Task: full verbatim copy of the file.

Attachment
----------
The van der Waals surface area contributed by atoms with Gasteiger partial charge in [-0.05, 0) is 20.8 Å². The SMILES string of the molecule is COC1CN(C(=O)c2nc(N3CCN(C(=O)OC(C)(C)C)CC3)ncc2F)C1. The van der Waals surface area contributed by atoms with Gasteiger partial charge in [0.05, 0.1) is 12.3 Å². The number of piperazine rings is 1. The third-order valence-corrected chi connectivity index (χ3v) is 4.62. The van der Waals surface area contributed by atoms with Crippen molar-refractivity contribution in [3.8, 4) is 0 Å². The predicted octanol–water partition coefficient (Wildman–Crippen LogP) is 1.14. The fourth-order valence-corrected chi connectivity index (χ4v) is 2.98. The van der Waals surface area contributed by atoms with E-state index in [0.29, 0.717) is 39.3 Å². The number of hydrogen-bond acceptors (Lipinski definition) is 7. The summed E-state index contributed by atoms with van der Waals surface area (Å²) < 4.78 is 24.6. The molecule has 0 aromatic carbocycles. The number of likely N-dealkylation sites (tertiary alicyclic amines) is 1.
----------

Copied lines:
The van der Waals surface area contributed by atoms with Gasteiger partial charge in [-0.05, 0) is 20.8 Å². The SMILES string of the molecule is COC1CN(C(=O)c2nc(N3CCN(C(=O)OC(C)(C)C)CC3)ncc2F)C1. The van der Waals surface area contributed by atoms with Gasteiger partial charge in [0.05, 0.1) is 12.3 Å². The number of piperazine rings is 1. The third-order valence-corrected chi connectivity index (χ3v) is 4.62. The van der Waals surface area contributed by atoms with Crippen molar-refractivity contribution in [3.8, 4) is 0 Å². The predicted octanol–water partition coefficient (Wildman–Crippen LogP) is 1.14. The fourth-order valence-corrected chi connectivity index (χ4v) is 2.98. The van der Waals surface area contributed by atoms with E-state index in [0.29, 0.717) is 39.3 Å². The number of hydrogen-bond acceptors (Lipinski definition) is 7. The summed E-state index contributed by atoms with van der Waals surface area (Å²) < 4.78 is 24.6. The molecule has 0 aromatic carbocycles. The number of likely N-dealkylation sites (tertiary alicyclic amines) is 1.